Hurricane Florence: Carolinas brace for 'storm of lifetime'

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The center of Florence is expected to approach the coasts of North and SC later on Thursday, the U.S. National Hurricane Center (NHC) said.

More than 80,000 people were already without power as the storm began buffeting the coast, and more than 12,000 were in shelters.

As of 5 a.m., Florence was 25 miles (55 kilometers) east of Wilmington, North Carolina.

The outer bands of Hurricane Florence drenched the Carolinas on Thursday, flooding roads, gorging rivers and knocking out power in an ominous glimpse of the damage the storm could inflict when it makes landfall on Friday with millions of people in its path.

"There's already water (in the) bottom part of people's houses", Todd Willis, who lives in Kennel Beach, North Carolina, said Thursday night.

The hurricane is expected to generate heavy rainfall in southeast North Carolina and into northeastern SC.

Wild horses in the Rachel Carson Reserve in Beaufort, North Carolina will fend for themselves during Hurricane Florence.

That makes sense since the category of a storm is generally determined by its maximum sustained winds; but, researchers have found, the vast majority of deaths (nearly 90%) from hurricanes, tropical storms, or tropical depressions between 1963 and 2012 were attributable to "storm surge, rainfall flooding, high surf, and deaths just offshore".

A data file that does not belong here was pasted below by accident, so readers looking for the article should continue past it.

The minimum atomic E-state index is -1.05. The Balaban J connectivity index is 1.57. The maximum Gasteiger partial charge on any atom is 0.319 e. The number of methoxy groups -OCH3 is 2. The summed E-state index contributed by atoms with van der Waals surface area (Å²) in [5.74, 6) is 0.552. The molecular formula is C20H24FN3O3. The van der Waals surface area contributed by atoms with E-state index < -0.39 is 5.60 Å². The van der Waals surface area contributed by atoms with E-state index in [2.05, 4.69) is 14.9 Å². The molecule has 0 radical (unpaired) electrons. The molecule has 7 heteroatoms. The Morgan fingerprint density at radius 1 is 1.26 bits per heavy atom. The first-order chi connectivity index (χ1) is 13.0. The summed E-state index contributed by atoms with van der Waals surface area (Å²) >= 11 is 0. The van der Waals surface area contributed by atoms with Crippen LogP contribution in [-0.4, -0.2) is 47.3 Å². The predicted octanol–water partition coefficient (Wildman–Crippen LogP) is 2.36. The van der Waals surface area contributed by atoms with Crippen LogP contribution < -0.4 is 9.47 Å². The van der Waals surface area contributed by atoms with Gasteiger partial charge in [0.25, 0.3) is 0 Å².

-Fatal hazards: historically, 49 percent of USA hurricane deaths come from storm surge, 27 percent from rain, 8 percent from wind, 6 percent from surf, 6 percent were offshore and 3 percent from tornadoes.

Ken Graham, director of the hurricane center, said on Facebook the storm surges could push in as far as 3 kilometers (2 miles).

Although Florence has been downgraded from a category four to a category two storm, North Carolina governor Roy Cooper warned: "Don't relax, don't get complacent".

With winds picking up along the coastline early Thursday, federal and state officials had issued final appeals to residents to get out of the path of the "once in a lifetime" weather system.

"But we can't replace us so we made a decision to come here".

Florence is forecast to significantly weaken as it crawls across central South Carolina Saturday.

Hurricane Florence carries a heavy risk of flash floods as it brings up to 13-foot storm surge and a possible 40 inches of rain to the Carolina coast.

More than 10 million people live in areas under warnings or watches for hurricane- or tropical storm- force winds, CNN reports.

Virginia and Georgia are also under states of emergency, but it's North and SC that are positioned to suffer the worst of the storm's wrath.

Not everybody was heeding orders to evacuate, however.

Will Epperson, a 36-year-old golf course assistant superintendent, said he and his wife had planned to ride out the storm at their home in Hampstead, North Carolina, but then reconsidered.

"The shelters are not taking dogs", Ramirez said.

Perched on the porch of his home, carpenter Tony Albright was calmly awaiting Florence's arrival, beer in hand.

"I do worry though about people here because many didn't prepare, you know, because originally they didn't think it was going to be so bad here", Sparks said.

"The only thing missing in there is a hot lady".

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